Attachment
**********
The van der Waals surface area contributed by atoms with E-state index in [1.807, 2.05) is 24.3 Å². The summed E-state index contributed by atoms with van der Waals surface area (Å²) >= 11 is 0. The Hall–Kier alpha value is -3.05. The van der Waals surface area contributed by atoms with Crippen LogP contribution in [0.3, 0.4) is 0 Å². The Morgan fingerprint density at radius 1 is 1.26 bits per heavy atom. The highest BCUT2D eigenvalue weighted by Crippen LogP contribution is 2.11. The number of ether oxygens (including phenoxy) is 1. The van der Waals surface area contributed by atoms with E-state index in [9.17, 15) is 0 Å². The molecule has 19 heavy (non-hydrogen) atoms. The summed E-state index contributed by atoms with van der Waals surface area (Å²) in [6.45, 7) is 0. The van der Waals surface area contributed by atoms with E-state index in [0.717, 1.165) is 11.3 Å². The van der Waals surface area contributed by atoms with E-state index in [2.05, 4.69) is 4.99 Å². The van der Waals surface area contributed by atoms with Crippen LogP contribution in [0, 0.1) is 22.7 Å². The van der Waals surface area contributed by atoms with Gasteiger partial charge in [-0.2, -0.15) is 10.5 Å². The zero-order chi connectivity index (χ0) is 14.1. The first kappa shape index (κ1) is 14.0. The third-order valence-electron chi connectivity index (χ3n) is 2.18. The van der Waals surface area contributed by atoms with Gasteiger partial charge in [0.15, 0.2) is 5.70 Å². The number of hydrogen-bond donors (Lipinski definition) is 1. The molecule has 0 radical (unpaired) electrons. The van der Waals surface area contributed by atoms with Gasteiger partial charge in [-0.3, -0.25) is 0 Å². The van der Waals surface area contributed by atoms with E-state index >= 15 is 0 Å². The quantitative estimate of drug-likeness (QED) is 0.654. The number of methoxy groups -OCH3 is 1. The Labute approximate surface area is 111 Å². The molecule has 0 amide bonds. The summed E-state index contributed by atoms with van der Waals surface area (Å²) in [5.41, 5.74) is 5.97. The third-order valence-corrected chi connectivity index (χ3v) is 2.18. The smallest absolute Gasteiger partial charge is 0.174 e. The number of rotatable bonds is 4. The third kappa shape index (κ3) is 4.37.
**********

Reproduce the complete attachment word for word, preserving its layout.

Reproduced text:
The van der Waals surface area contributed by atoms with E-state index in [1.807, 2.05) is 24.3 Å². The summed E-state index contributed by atoms with van der Waals surface area (Å²) >= 11 is 0. The Hall–Kier alpha value is -3.05. The van der Waals surface area contributed by atoms with Crippen LogP contribution in [0.3, 0.4) is 0 Å². The Morgan fingerprint density at radius 1 is 1.26 bits per heavy atom. The highest BCUT2D eigenvalue weighted by Crippen LogP contribution is 2.11. The number of ether oxygens (including phenoxy) is 1. The van der Waals surface area contributed by atoms with E-state index in [9.17, 15) is 0 Å². The molecule has 19 heavy (non-hydrogen) atoms. The summed E-state index contributed by atoms with van der Waals surface area (Å²) in [6.45, 7) is 0. The van der Waals surface area contributed by atoms with E-state index in [0.717, 1.165) is 11.3 Å². The van der Waals surface area contributed by atoms with E-state index in [2.05, 4.69) is 4.99 Å². The van der Waals surface area contributed by atoms with Crippen LogP contribution in [0, 0.1) is 22.7 Å². The van der Waals surface area contributed by atoms with Gasteiger partial charge in [-0.2, -0.15) is 10.5 Å². The zero-order chi connectivity index (χ0) is 14.1. The first kappa shape index (κ1) is 14.0. The third-order valence-electron chi connectivity index (χ3n) is 2.18. The van der Waals surface area contributed by atoms with Gasteiger partial charge in [0.15, 0.2) is 5.70 Å². The number of hydrogen-bond donors (Lipinski definition) is 1. The molecule has 0 radical (unpaired) electrons. The van der Waals surface area contributed by atoms with Gasteiger partial charge in [-0.3, -0.25) is 0 Å². The van der Waals surface area contributed by atoms with E-state index >= 15 is 0 Å². The quantitative estimate of drug-likeness (QED) is 0.654. The number of methoxy groups -OCH3 is 1. The Labute approximate surface area is 111 Å². The molecule has 0 amide bonds. The summed E-state index contributed by atoms with van der Waals surface area (Å²) in [5.41, 5.74) is 5.97. The third-order valence-corrected chi connectivity index (χ3v) is 2.18. The smallest absolute Gasteiger partial charge is 0.174 e. The number of rotatable bonds is 4. The third kappa shape index (κ3) is 4.37.